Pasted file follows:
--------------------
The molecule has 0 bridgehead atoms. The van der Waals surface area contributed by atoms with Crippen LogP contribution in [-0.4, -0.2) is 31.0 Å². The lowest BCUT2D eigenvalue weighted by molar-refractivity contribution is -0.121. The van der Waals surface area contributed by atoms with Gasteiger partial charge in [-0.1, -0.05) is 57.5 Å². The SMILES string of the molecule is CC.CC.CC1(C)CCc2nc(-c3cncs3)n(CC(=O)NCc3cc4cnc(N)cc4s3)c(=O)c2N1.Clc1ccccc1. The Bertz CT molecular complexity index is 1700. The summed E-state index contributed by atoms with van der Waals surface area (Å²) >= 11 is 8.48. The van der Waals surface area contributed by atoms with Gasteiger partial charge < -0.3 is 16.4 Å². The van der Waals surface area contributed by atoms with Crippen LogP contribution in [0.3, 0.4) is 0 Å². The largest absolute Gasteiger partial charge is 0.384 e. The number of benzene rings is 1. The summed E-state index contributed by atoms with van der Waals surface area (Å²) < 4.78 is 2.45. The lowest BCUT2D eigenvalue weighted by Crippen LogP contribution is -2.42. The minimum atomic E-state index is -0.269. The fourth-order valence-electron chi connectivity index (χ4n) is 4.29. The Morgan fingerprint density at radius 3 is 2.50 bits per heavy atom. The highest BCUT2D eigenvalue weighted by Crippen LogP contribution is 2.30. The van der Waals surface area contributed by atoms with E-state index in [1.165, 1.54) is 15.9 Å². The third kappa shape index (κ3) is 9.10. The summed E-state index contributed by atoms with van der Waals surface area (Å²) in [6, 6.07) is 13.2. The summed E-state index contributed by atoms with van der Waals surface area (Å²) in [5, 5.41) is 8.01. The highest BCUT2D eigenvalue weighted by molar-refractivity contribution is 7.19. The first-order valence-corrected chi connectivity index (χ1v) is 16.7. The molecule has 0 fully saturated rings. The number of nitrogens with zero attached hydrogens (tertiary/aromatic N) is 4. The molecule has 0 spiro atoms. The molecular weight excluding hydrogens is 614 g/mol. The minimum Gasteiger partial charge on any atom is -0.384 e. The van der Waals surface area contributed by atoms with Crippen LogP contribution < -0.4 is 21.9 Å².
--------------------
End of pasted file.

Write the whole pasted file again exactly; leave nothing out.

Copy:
The molecule has 0 bridgehead atoms. The van der Waals surface area contributed by atoms with Crippen LogP contribution in [-0.4, -0.2) is 31.0 Å². The lowest BCUT2D eigenvalue weighted by molar-refractivity contribution is -0.121. The van der Waals surface area contributed by atoms with Gasteiger partial charge in [-0.1, -0.05) is 57.5 Å². The SMILES string of the molecule is CC.CC.CC1(C)CCc2nc(-c3cncs3)n(CC(=O)NCc3cc4cnc(N)cc4s3)c(=O)c2N1.Clc1ccccc1. The Bertz CT molecular complexity index is 1700. The summed E-state index contributed by atoms with van der Waals surface area (Å²) >= 11 is 8.48. The van der Waals surface area contributed by atoms with Gasteiger partial charge < -0.3 is 16.4 Å². The van der Waals surface area contributed by atoms with Crippen LogP contribution in [0.3, 0.4) is 0 Å². The largest absolute Gasteiger partial charge is 0.384 e. The number of benzene rings is 1. The summed E-state index contributed by atoms with van der Waals surface area (Å²) < 4.78 is 2.45. The lowest BCUT2D eigenvalue weighted by Crippen LogP contribution is -2.42. The minimum atomic E-state index is -0.269. The fourth-order valence-electron chi connectivity index (χ4n) is 4.29. The Morgan fingerprint density at radius 3 is 2.50 bits per heavy atom. The highest BCUT2D eigenvalue weighted by Crippen LogP contribution is 2.30. The van der Waals surface area contributed by atoms with E-state index in [1.165, 1.54) is 15.9 Å². The third kappa shape index (κ3) is 9.10. The summed E-state index contributed by atoms with van der Waals surface area (Å²) in [6, 6.07) is 13.2. The summed E-state index contributed by atoms with van der Waals surface area (Å²) in [5, 5.41) is 8.01. The highest BCUT2D eigenvalue weighted by molar-refractivity contribution is 7.19. The first-order valence-corrected chi connectivity index (χ1v) is 16.7. The molecule has 0 fully saturated rings. The number of nitrogens with zero attached hydrogens (tertiary/aromatic N) is 4. The molecule has 0 spiro atoms. The molecular weight excluding hydrogens is 614 g/mol. The minimum Gasteiger partial charge on any atom is -0.384 e. The van der Waals surface area contributed by atoms with Crippen LogP contribution < -0.4 is 21.9 Å².